Will Labour Unrest Lead to More Democratic Trade Unions in China?
Forthcoming in China and ILO Fundamental Principles and Rights at Work (Roger Blanpain, Ulla Liukkunen, & Yifeng Chen, eds., 2014)
24 Pages Posted: 13 Dec 2013
Date Written: December 12, 2013
China does not recognize the international labor law principle of 'freedom of association.' China's only lawful trade union, the All-China Federation of Trade Unions (ACFTU) and its branches, is controlled by the Communist Party, and its enterprise-level "grassroots" chapters have been dominated by management, for example, through control of nominations for grassroots union officers. The union has thus been widely seen as ‘useless’ to China’s workers in their efforts to protect their legal rights and economic interests, and thus rather useless to the state in seeking to control rising labor unrest. While there is no sign that China's leaders intend to loosen either party control of the ACFTU or the ACFTU’s monopoly on collective worker representation, they are seeking to make the ACFTU a more effective and responsive worker representative. One focal point of reform has been democratization of grassroots unions. Recently, some striking workers have begun to demand and to get open ‘haixuan’ elections (in which workers nominate their own candidates) for grassroots union officers. This chapter examines these developments from a broadly comparative and historical perspective on the relationship between labor unrest and workers’ ability to secure fundamental labor rights, and on the relationship between unions' accountability to workers and the goal of securing industrial peace.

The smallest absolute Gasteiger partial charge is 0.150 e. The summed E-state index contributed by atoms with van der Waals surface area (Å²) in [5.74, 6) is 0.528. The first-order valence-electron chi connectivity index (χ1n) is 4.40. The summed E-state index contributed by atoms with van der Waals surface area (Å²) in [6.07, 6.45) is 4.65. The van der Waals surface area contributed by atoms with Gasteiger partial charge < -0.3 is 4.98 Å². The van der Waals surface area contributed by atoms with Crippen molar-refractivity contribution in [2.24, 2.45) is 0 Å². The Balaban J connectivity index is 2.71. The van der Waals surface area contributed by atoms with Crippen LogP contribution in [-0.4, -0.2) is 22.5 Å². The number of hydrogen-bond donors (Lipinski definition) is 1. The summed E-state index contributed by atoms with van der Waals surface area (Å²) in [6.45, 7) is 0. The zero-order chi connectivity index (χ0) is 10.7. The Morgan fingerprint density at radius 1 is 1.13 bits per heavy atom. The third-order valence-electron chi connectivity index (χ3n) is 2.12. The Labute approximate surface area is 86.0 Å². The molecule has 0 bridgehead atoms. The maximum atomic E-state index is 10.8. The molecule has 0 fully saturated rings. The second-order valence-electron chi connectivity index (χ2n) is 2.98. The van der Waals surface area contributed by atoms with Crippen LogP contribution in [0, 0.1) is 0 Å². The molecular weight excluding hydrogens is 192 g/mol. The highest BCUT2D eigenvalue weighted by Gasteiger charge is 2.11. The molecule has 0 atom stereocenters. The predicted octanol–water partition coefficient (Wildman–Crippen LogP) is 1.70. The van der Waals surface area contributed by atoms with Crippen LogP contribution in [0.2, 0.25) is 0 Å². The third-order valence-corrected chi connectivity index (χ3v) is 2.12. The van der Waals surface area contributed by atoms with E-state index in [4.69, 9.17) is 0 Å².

Electoral democracy at the grassroots level of the trade unions in China would be a modest step in the direction of ‘freedom of association.’ It might also put pressure on the unelected local union and party-state officials that sit above them -- and vice versa -- with the end result of either extension or frustration of democratic reforms. The labor arena may be functioning as a laboratory in which to test competing views within China's leadership over the best strategy for maintaining stability -- the right mix of control and flexibility, repression and responsiveness, cooptation and democratization. Behind these competing views lie different theories about what Chinese workers (and citizens) want: Will worker-citizens be content with material improvements or will they hold out for a meaningful voice in their working lives and communities?
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